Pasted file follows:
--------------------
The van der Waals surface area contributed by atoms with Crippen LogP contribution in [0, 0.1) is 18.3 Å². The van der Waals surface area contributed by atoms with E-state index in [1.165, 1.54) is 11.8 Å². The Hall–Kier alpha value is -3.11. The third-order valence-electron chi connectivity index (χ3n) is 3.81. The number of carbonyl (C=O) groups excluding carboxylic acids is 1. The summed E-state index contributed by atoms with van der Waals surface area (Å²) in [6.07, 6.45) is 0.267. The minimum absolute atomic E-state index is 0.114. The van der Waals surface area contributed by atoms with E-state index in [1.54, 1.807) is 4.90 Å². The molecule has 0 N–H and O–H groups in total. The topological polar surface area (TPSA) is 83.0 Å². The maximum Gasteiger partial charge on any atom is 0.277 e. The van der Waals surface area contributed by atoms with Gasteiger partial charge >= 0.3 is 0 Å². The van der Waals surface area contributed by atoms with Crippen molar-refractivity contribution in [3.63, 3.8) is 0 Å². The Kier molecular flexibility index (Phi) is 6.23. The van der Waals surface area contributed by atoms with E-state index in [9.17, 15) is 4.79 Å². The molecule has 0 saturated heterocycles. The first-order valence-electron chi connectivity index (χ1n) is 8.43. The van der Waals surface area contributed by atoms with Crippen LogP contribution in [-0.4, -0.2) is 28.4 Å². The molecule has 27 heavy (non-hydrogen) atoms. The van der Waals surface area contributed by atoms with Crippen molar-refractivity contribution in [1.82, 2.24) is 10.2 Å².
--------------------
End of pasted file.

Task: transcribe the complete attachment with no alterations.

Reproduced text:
The van der Waals surface area contributed by atoms with Crippen LogP contribution in [0, 0.1) is 18.3 Å². The van der Waals surface area contributed by atoms with E-state index in [1.165, 1.54) is 11.8 Å². The Hall–Kier alpha value is -3.11. The third-order valence-electron chi connectivity index (χ3n) is 3.81. The number of carbonyl (C=O) groups excluding carboxylic acids is 1. The summed E-state index contributed by atoms with van der Waals surface area (Å²) in [6.07, 6.45) is 0.267. The minimum absolute atomic E-state index is 0.114. The van der Waals surface area contributed by atoms with E-state index in [1.54, 1.807) is 4.90 Å². The molecule has 0 N–H and O–H groups in total. The topological polar surface area (TPSA) is 83.0 Å². The maximum Gasteiger partial charge on any atom is 0.277 e. The van der Waals surface area contributed by atoms with Gasteiger partial charge >= 0.3 is 0 Å². The van der Waals surface area contributed by atoms with Crippen molar-refractivity contribution in [3.63, 3.8) is 0 Å². The Kier molecular flexibility index (Phi) is 6.23. The van der Waals surface area contributed by atoms with E-state index in [9.17, 15) is 4.79 Å². The molecule has 0 saturated heterocycles. The first-order valence-electron chi connectivity index (χ1n) is 8.43. The van der Waals surface area contributed by atoms with Crippen LogP contribution in [-0.4, -0.2) is 28.4 Å². The molecule has 27 heavy (non-hydrogen) atoms. The van der Waals surface area contributed by atoms with Crippen molar-refractivity contribution in [1.82, 2.24) is 10.2 Å².